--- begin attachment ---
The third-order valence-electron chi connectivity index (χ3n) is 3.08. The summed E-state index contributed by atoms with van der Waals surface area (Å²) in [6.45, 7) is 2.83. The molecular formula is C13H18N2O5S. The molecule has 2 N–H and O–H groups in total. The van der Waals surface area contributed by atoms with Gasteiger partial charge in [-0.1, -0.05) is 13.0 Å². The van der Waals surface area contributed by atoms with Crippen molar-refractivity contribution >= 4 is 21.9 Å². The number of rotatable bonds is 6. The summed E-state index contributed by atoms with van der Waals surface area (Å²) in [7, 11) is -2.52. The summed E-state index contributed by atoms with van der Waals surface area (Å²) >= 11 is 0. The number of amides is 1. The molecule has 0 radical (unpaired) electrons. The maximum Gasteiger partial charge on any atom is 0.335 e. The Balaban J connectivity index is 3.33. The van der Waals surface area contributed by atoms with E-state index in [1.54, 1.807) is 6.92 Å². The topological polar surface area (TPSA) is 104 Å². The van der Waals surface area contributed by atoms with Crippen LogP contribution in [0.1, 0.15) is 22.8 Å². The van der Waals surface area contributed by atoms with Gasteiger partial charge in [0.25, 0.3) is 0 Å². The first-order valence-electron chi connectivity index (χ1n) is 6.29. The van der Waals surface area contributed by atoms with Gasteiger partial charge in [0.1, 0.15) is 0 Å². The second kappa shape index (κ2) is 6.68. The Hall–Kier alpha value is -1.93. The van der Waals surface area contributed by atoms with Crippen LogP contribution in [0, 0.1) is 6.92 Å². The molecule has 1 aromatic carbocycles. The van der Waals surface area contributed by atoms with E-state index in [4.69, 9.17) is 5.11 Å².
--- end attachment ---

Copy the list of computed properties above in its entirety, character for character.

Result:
The third-order valence-electron chi connectivity index (χ3n) is 3.08. The summed E-state index contributed by atoms with van der Waals surface area (Å²) in [6.45, 7) is 2.83. The molecular formula is C13H18N2O5S. The molecule has 2 N–H and O–H groups in total. The van der Waals surface area contributed by atoms with Gasteiger partial charge in [-0.1, -0.05) is 13.0 Å². The van der Waals surface area contributed by atoms with Crippen molar-refractivity contribution >= 4 is 21.9 Å². The number of rotatable bonds is 6. The summed E-state index contributed by atoms with van der Waals surface area (Å²) in [7, 11) is -2.52. The summed E-state index contributed by atoms with van der Waals surface area (Å²) >= 11 is 0. The number of amides is 1. The molecule has 0 radical (unpaired) electrons. The maximum Gasteiger partial charge on any atom is 0.335 e. The Balaban J connectivity index is 3.33. The van der Waals surface area contributed by atoms with E-state index in [1.54, 1.807) is 6.92 Å². The topological polar surface area (TPSA) is 104 Å². The van der Waals surface area contributed by atoms with Crippen LogP contribution in [0.1, 0.15) is 22.8 Å². The van der Waals surface area contributed by atoms with Gasteiger partial charge in [0.25, 0.3) is 0 Å². The first-order valence-electron chi connectivity index (χ1n) is 6.29. The van der Waals surface area contributed by atoms with Gasteiger partial charge in [0.1, 0.15) is 0 Å². The second kappa shape index (κ2) is 6.68. The Hall–Kier alpha value is -1.93. The van der Waals surface area contributed by atoms with Crippen LogP contribution in [0, 0.1) is 6.92 Å². The molecule has 1 aromatic carbocycles. The van der Waals surface area contributed by atoms with E-state index in [4.69, 9.17) is 5.11 Å².